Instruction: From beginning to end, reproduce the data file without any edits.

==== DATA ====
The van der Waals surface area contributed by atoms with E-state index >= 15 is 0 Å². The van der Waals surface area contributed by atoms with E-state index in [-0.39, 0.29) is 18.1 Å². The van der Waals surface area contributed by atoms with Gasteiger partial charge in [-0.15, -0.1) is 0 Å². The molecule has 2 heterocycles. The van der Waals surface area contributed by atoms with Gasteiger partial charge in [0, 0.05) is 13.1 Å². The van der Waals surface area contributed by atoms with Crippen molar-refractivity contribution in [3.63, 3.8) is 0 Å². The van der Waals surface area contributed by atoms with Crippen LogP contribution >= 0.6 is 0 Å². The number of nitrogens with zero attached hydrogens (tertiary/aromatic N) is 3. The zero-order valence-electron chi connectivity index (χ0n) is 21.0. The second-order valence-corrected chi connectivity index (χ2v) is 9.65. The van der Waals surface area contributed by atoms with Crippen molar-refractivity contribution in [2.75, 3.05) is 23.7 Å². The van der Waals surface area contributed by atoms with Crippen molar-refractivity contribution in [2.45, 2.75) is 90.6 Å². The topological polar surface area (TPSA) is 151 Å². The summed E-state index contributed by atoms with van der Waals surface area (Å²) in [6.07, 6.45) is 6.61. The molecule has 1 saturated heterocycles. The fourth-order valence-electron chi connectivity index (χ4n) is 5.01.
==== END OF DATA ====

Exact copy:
The van der Waals surface area contributed by atoms with E-state index >= 15 is 0 Å². The van der Waals surface area contributed by atoms with E-state index in [-0.39, 0.29) is 18.1 Å². The van der Waals surface area contributed by atoms with Gasteiger partial charge in [-0.15, -0.1) is 0 Å². The molecule has 2 heterocycles. The van der Waals surface area contributed by atoms with Gasteiger partial charge in [0, 0.05) is 13.1 Å². The van der Waals surface area contributed by atoms with Crippen molar-refractivity contribution in [3.63, 3.8) is 0 Å². The van der Waals surface area contributed by atoms with Crippen LogP contribution >= 0.6 is 0 Å². The number of nitrogens with zero attached hydrogens (tertiary/aromatic N) is 3. The zero-order valence-electron chi connectivity index (χ0n) is 21.0. The second-order valence-corrected chi connectivity index (χ2v) is 9.65. The van der Waals surface area contributed by atoms with Crippen molar-refractivity contribution in [2.75, 3.05) is 23.7 Å². The van der Waals surface area contributed by atoms with Crippen molar-refractivity contribution in [2.45, 2.75) is 90.6 Å². The topological polar surface area (TPSA) is 151 Å². The summed E-state index contributed by atoms with van der Waals surface area (Å²) in [6.07, 6.45) is 6.61. The molecule has 1 saturated heterocycles. The fourth-order valence-electron chi connectivity index (χ4n) is 5.01.